Parish Schools

Parish Schools have existed in the Church since the 6th century. Of course we refer to schools for secular instruction. Catechetical schools existed much earlier. SEE CATECHETICS. In the 7th century we find enactments regarding parochial or parish schools. (See Council of Constantinople, A.D. 680, and of Trulla, A.D. 692.) In later times many of these schools were abandoned. and the instruction of the young entrusted to the monastic establishments. After the Reformation parochial schools became quite common in Germany, but with the modern provisions for instruction by the state the parochial schools have been abandoned, except by the Romanists and the Jews. The latter call them Congregational Schools.

In England there is no such thing as a parish school — that is, a school existing for the benefit of the parishioners, endowed by the state. or supported by taxes on the parishioners. Every school beyond charity schools is more or less voluntary in its character, and endowed, if at all, by private benefactors. In Scotland, however, it is essential that in every parish there shall be a parish school, for a statute of 1696 made it compulsory on the heritors — i.e. the chief proprietors — to provide a school-house, and to fix a salary for the teacher. If the heritors neglected to supply a school- house, the presbytery was empowered to order one at the expense of the heritors.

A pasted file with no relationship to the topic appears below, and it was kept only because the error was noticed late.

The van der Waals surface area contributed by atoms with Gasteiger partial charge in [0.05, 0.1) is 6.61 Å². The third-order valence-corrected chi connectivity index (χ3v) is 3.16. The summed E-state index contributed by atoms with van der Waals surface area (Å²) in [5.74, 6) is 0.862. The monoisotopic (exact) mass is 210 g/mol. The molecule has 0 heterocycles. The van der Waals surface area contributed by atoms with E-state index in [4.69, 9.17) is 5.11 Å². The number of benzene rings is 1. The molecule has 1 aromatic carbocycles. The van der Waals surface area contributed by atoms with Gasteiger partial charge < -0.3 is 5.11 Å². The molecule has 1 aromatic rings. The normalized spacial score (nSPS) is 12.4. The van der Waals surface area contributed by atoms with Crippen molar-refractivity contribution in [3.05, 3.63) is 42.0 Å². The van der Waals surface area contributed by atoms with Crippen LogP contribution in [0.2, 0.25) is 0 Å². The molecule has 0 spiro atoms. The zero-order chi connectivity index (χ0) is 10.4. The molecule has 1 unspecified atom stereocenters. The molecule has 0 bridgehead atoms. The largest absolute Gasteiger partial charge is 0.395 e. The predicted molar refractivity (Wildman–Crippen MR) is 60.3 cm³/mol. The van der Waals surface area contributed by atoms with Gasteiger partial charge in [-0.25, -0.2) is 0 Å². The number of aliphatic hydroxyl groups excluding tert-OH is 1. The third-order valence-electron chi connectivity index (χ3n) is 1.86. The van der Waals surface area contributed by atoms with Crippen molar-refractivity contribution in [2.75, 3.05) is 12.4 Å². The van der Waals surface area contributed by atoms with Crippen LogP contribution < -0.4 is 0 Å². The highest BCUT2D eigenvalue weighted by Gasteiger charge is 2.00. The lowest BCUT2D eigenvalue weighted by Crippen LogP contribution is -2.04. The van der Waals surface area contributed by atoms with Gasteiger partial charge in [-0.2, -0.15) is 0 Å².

In Scotland, as early as the reign of David I, there were grammar schools in the principal towns, and in many of the monasteries. There were also "lecture schools," as they were called, in which the young were taught to read the vernacular language. These seminaries were placed under the superintendence of the clergy, who held a monopoly of the learning of these remote times. We find, for example, in the cartulary of Kelso that all the churches and schools in Roxburgh were bestowed by David I on the monastery of Kelso, and the schools of Perth and Stirling were confirmed to the monks of Dunfermline by Richard, bishop of St. Andrews, from 1163 to 1173. The first effort of the Scottish Parliament to promote the education of the people was made in the year 1494, when it was enacted, under a penalty of twenty pounds Scots, that all barons and substantial freeholders "should put their eldest sons and heirs to the schools, from they be six or nine years of age and to remain at the grammar schools until they be competently founded and have perfect Latin; and thereafter to remain three years at the schools of arts and jure (law), so that they have knowledge and understanding of the laws, through the which justice may remain universally through all the realm." No provision, however, was made for the education of the common people until the period of the Reformation. In the First Book of Discipline, ch. 7, the importance of schools is strongly inculcated, in order that the youth may have knowledge and learning to profit and comfort the Church. It is declared to be a matter of necessity that "every parish should have one schoolmaster appointed — such a one, at least, as might be able to teach grammar and the Latin tongue, if the town were of any reputation. If it were a country parish, where the people convened to the doctrine only once in the week, then must either the minister or the reader there appointed take care over the children and youth of the parish, to instruct them in the first rudiments, and especially in the Catechism, as we have it now translated in the Book of Common Order, called the 'Order of Geneva.'" It was further provided that "no father, of whatsoever rank, should use his children at his own fancy, especially in youth, but that all were to be compelled to bring up their children in learning and virtue. The rich and powerful were to be exhorted, and, by the censure of the Church, compelled to dedicate their sons to the profit of the Church and commonwealth; and this was to be done at their own expense. The children of the poor were to be supported at the charge of the Church if they showed a genius for letters." It was also appointed that when the ordinary curriculum had been passed through, "the children should either proceed to further knowledge, or else they must be set to some handle craft, or to some other profitable exercise; providing always that first they have the knowledge of God's law and commandments, the use and office of the same, the chief articles of the brief the right forme to pray unto God, the number, use and effect of the sacraments, the true knowledge of Christ Jesus, of his offices and natures, and such other points, without the knowledge whereof neither any man deserves to be called a Christian, neither ought any man to be admitted to the participation of the Lord's table." At this period, however, there was no law which compelled the heritors or parishioners to establish schools or to provide salaries for the teachers. The Church courts of the ministers, in their several parishes, exerted themselves strenuously to supply this defect. Measures were taken by many of the kirk-sessions to provide education for the poor out of the parochial funds, and in cases of youths of promising ability and remarkable diligence, it was not of communion to give an additional sum to prepare them for the university. It was declared that "gif ony puir refuis to come to school, help of sic thing as thay neid and requyr shall be refused to them. And as for sic as ar able to sustein ther bairnes at the school, and do ther dewtie to the teacher for them, thay shall be command it to put them to the school, that thay maybe brought up in the fear of God and virtue; quhilk if thay refuise to do, thay shall be called before the sessioun and admonished of their dewtie."A number of the ministers established and endowed schools at their own expense. Their zealous efforts to promote the education of the people were attended with great success. It appears from a report of the visitation of a number of the parishes in the synod of Fife in 1611 and 1613 that at that early period, of the parishes visited, "those which had were more than double in number to those which had not schools." In 1616 the privy council empowered the bishops, in conjunction with the heritors, to establish a school in every parish in their respective dioceses, and to assess the land for that purpose, for the advancement of true religion, and the training of children — "in civility, godliness, knowledge, and learning." This act; however, was not vigorously carried out, and in 1626 an effort was made by Charles I to remedy the defect. The act of the privy council in 1616 was confirmed by the Parliament in 1633, and under its authority a number of additional schools were erected in the more cultivated districts of the country. Five years later the General Assembly gave directions "for the settling of schools in every parish, and providing entertainment for men able for the charge of teaching youth." A representation was made to his majesty that the "means hitherto appointed for schools of all sorts have both been little and ill paid," and presbyteries were ordered to see "that every parish should have a school where children are to be bred in reading, writing, and grounds of religion." The revival of the Presbyterian form of Church government, which took place at this period, gave a powerful impetus to the cause of education, and there is good reason to believe that soon after that time schools were generally established in almost every part of the Lowlands of Scotland. We are told by Kirkton that before the restoration of Charles II "every village had a school, every family almost had a Bible; yea, in most of the country all the children of age could read the Scriptures." The dissensions which soon after broke out in Scotland unfortunately prevented the nation from reaping the benefits of this judicious policy, and threatened to reduce the whole country to a state of absolute barbarism. After the Revolution, however, had established peace and order in the kingdom, an act was passed in 1696 which declared that "there be a school founded and a schoolmaster appointed in every parish (not already provided), by advice of the presbyteries; and to this purpose that the heritors do in every congregation meet among themselves and provide a commodious house for a school, and modify a stipend to the schoolmaster, which shall not be under 100 merks (£5 11s. 1 1/3 d.), nor above 200 merks (£11 2s. 22d.), to be paid yearly at two terms." The teacher was required to subscribe the Confession of Faith, and to promise to conform to the Worship and to submit to the discipline of the Established Church. The right of appointing the schoolmaster and selecting the branches to be taught was vested in the heritors of each parish; while the duty of examining the teacher before his induction to office, and of judging of his qualifications, and of superintending and visiting the school, was intrusted to the presbytery. This famous act laid the foundation of Scotland's proudest 'distinction,' and has proved one main source of her subsequent prosperity. For more than a century after the enactment of this law the Scottish parochial schools were wholly overlooked by the legislature. The monuments of the schoolmasters, in consequence, remained stationary, while those of every other profession and trade increased; and therefore their social status, acquirements, and influence were greatly deteriorated. Their depressed condition at length attracted the attention of the legislature, and in 1803 an act was passed which declared "that the salary of each parochial schoolmaster in every parish in Scotland should not be under the sum of 300 merks Scots (£16 13s. 4d.) per annum, nor above the sum of 400 merks (£22 4s. 5.5d.), except in cases where it is necessary to have-two or more parochial schoolmasters in one parish." The heritors were also required to provide a dwelling-house, of not more than two rooms, for the teacher. At the same tine the right of electing the' schoolmaster and managing the school was limited to those heritors who possessed a hundred pounds Scots of valued rent, and to the minister of the parish; and the teachers were placed wholly under the jurisdiction- of their respective presbyteries, and were deprived of the right of appeal to the superior courts. The act further provided that the salaries are to be revised every twenty-five years, the average price of oatmeal during the preceding twenty-five regulating the salaries during the succeeding twenty- five. At the first revision, in 1828, an addition was made. to the salaries of the parochial teachers-the maximum was raised to £34 4s. 4d., and the minimum to £25 13s. 3d.; but these sums were reduced nearly one third at the second revision, which fell due in 1853, but was delayed by temporary acts until 1857. Various attempts were made during the interval to increase the emoluments of the schoolmasters, and to adapt the system to the existing state of the country, but the prejudices and conflicting interests of rival sects rendered them abortive. At length an act was passed in the session of i861, mainly through the exertions of lord-advocate Moncrieff, which has made a number of important changes in the constitution of the parochial schools. The minimum salary has been raised to £35 and the maximum to £70 a year, with a house of not less than three apartments, besides the kitchen. Instead of the examination by the presbytery, the schoolmaster elect is to be examined by a board chosen by the university court of one or other of the four Scottish universities, and composed of six professors (three of whom must be professors of divinity), or by their deputies, one half of whom must be graduates of arts, and the other ministers or licentiates of the Church of Scotland. The electors may, if they shall see fit, nominate two or. three persons to be tried by the examiners, whose duty it shall be to determine which of them is the best qualified for the office. The parochial teachers are not now required to subscribe the Confession of Faith or the formula of the Established Church, or to profess that they will submit themselves to its government and discipline. But before induction into office the schoolmaster elect must solemnly declare that in the discharge of his official duties he will never endeavor, directly or indirectly, to inculcate any opinions opposed to the divine authority of the Holy Scriptures or to the doctrines contained in the Shorter Catechism; and that he will faithfully conform thereto in the instruction of his pupils; and that he will not exercise the functions of his office to the prejudice or subversion of the Church of Scotland, as by law established, or of its doctrines and privileges. If any schoolmaster should be guilty of contravening this declaration, the secretary of state may, on the complaint of the presbytery or heritors, appoint a commission to inquire into the case, and to censure, suspend, or deprive the offender, as they shall find to be just, provided that this sentence shall not take effect until it has been confirmed by the secretary of state. A schoolmaster charged with immoral conduct, or cruel and improper treatment of his scholars, is henceforth to be tried, not by the presbytery, but by the sheriff of the county, on a complaint being made by the heritors or minister, or of any six heads of families in the parish whose children are attending the school. The sheriffs decision is final, and not. subject to review. When the schoolmaster of any parish is disqualified, through infirmity or old age, or has been found, on a report by one of her majesty's inspectors of schools, to have failed, from negligence or inattention, efficiently to discharge his duties, a meeting of the heritors and ministers may compel him to resign his office. But they are empowered to grant him a retiring allowance, amounting to at least two thirds of his salary.